The Little Redbrier watched as Bryan, Stefan, and Trevor carried bags and suitcases out of the house and started piling them up behind her. Soon Bryan was loading all the luggage into her. "My Goodness," thought Red, "I think we're going somewhere. How exciting!"
And Red was right. On Sunday the 22nd of July, we loaded her up and set off on this year's convention trip. Last year we went to Daytona on a relatively flat route and couldn't keep up with traffic so I'd spent a fair amount of time looking for the missing horsepower. We'd also had the van painted, and had taken the opportunity to replace many loose, rusty, or missing fasteners. The result was a much quieter, less "rattley" ride, an honest 70 MPH on the flats, and far better speed up grades. We were off to a great start!
The Little Redbrier was having a great trip - she had been washed and waxed the day before, and she felt so much stronger than the year before. Soon she was through Maryland and into Pennsylvania. Now the Little Redbrier had been to Gettysburg before, but had never climbed the big grade outside Pittsburgh. She went up and up. "My, this is a big hill, I'm getting awfully hot. I'd better stop partway up and cool off a little." So the Little Redbrier turned on her Temp/Press light to let Bryan know she needed a rest.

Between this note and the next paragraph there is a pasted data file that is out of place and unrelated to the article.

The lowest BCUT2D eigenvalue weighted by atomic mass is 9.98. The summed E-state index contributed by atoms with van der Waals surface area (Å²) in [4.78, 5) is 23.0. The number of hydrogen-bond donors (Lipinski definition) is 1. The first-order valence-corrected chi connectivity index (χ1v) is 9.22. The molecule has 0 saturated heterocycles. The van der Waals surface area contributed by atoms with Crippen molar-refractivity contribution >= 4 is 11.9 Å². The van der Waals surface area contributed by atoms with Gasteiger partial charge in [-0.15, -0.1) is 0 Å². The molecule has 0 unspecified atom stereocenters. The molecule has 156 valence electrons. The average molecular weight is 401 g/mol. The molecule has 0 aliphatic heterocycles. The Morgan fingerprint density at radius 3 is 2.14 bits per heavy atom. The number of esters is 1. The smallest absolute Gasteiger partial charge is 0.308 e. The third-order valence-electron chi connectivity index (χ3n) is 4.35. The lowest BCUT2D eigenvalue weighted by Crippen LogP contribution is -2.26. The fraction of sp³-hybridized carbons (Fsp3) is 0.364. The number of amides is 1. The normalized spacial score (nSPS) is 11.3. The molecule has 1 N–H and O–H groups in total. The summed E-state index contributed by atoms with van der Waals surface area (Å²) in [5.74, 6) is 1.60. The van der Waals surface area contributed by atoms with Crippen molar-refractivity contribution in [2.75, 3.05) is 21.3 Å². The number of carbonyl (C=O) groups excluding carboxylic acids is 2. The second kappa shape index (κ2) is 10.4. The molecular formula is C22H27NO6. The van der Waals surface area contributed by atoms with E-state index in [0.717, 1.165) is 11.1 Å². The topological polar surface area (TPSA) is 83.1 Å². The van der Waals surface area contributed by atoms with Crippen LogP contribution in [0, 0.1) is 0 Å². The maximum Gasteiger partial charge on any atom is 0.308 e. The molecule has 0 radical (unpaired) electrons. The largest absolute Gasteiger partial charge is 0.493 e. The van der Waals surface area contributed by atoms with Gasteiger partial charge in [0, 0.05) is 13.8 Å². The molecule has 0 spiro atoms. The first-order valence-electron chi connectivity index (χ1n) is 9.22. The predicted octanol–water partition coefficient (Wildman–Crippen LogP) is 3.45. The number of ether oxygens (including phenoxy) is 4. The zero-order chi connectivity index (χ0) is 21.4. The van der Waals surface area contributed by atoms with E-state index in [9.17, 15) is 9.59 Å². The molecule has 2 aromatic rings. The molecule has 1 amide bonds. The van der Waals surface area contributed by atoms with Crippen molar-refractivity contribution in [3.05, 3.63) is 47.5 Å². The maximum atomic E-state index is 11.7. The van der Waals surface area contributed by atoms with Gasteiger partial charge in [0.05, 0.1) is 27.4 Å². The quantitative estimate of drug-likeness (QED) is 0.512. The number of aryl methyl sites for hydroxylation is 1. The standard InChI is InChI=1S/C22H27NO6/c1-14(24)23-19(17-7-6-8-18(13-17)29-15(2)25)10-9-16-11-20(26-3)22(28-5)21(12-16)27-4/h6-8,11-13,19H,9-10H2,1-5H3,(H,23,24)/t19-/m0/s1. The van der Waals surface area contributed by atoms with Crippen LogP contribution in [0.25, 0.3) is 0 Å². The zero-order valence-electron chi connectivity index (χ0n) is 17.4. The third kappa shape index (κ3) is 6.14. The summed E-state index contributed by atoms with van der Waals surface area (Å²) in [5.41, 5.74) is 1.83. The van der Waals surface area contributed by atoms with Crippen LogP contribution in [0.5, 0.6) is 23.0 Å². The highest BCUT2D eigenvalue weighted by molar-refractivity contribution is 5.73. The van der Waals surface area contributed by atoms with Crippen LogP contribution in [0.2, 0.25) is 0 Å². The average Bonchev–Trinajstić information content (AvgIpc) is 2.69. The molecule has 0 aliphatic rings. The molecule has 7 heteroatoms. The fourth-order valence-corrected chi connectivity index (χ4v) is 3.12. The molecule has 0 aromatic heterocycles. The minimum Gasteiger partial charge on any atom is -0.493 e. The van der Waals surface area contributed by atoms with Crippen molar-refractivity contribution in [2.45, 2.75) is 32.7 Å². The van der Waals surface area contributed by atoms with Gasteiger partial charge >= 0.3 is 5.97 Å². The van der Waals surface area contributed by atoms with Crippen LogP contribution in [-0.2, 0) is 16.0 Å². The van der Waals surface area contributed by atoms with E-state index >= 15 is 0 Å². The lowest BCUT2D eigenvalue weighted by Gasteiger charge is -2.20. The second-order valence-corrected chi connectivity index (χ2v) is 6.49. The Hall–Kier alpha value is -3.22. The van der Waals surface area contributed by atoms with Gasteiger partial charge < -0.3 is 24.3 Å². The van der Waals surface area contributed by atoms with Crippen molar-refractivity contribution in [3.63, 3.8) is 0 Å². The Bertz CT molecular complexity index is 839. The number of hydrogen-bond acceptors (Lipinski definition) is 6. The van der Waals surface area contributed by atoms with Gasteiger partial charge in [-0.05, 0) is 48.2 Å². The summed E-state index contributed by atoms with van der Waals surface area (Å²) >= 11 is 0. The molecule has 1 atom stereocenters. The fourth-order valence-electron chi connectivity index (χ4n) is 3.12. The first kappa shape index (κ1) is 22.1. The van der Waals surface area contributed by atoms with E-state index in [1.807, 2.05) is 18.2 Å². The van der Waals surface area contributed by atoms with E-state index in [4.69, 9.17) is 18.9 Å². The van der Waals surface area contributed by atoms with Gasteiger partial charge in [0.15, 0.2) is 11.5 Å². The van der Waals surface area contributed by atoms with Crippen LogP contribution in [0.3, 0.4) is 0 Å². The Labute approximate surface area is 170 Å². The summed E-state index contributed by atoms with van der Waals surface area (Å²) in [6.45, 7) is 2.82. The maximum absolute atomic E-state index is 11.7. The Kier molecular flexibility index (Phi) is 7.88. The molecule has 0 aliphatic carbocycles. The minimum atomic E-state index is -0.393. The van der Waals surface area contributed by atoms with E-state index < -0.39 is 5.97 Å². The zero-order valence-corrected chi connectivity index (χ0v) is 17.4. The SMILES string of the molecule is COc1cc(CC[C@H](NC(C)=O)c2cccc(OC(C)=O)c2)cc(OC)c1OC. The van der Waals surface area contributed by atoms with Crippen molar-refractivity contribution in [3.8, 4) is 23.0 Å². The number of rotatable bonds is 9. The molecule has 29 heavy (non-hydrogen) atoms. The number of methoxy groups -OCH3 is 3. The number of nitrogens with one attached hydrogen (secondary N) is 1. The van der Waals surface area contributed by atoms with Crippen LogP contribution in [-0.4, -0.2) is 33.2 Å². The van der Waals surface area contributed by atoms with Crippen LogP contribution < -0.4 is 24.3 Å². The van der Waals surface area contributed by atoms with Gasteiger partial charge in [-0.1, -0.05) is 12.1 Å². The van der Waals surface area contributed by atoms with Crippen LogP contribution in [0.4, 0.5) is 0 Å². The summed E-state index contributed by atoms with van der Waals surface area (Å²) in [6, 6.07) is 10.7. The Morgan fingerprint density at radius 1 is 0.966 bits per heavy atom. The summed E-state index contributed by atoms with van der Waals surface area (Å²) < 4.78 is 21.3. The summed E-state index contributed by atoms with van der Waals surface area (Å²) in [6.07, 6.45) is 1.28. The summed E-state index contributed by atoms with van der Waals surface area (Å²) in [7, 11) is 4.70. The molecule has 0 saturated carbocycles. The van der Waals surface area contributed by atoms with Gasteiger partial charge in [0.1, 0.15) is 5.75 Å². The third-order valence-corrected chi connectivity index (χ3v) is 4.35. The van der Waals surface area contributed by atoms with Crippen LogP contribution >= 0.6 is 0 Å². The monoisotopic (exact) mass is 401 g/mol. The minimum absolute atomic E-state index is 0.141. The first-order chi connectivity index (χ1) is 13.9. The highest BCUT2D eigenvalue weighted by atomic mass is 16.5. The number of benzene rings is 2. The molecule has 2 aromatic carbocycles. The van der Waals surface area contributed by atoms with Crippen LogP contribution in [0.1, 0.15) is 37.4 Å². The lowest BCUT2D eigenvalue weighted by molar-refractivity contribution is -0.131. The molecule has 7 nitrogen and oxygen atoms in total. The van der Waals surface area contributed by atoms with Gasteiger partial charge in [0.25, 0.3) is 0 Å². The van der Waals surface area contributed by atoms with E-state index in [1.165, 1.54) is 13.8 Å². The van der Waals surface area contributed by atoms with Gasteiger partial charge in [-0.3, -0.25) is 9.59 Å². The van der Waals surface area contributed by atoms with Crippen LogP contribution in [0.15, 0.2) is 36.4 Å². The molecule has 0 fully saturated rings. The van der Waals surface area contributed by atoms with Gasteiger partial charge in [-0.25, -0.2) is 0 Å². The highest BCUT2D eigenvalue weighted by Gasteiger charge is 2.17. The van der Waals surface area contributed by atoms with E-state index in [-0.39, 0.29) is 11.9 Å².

I'll tell you what, that light coming on got my attention right now! We pulled over and the first thing I thought of was Bob Marlow's engine at Lime Rock. I listened for valve noise and since I didn't hear any, left the engine running. After a couple minutes, blipping the throttle made the light go off, then a bit more turned it off for good. Another ten and we were back on the road. Once we hit Ohio, things got a lot easier and it was a pretty good drive the rest of the way.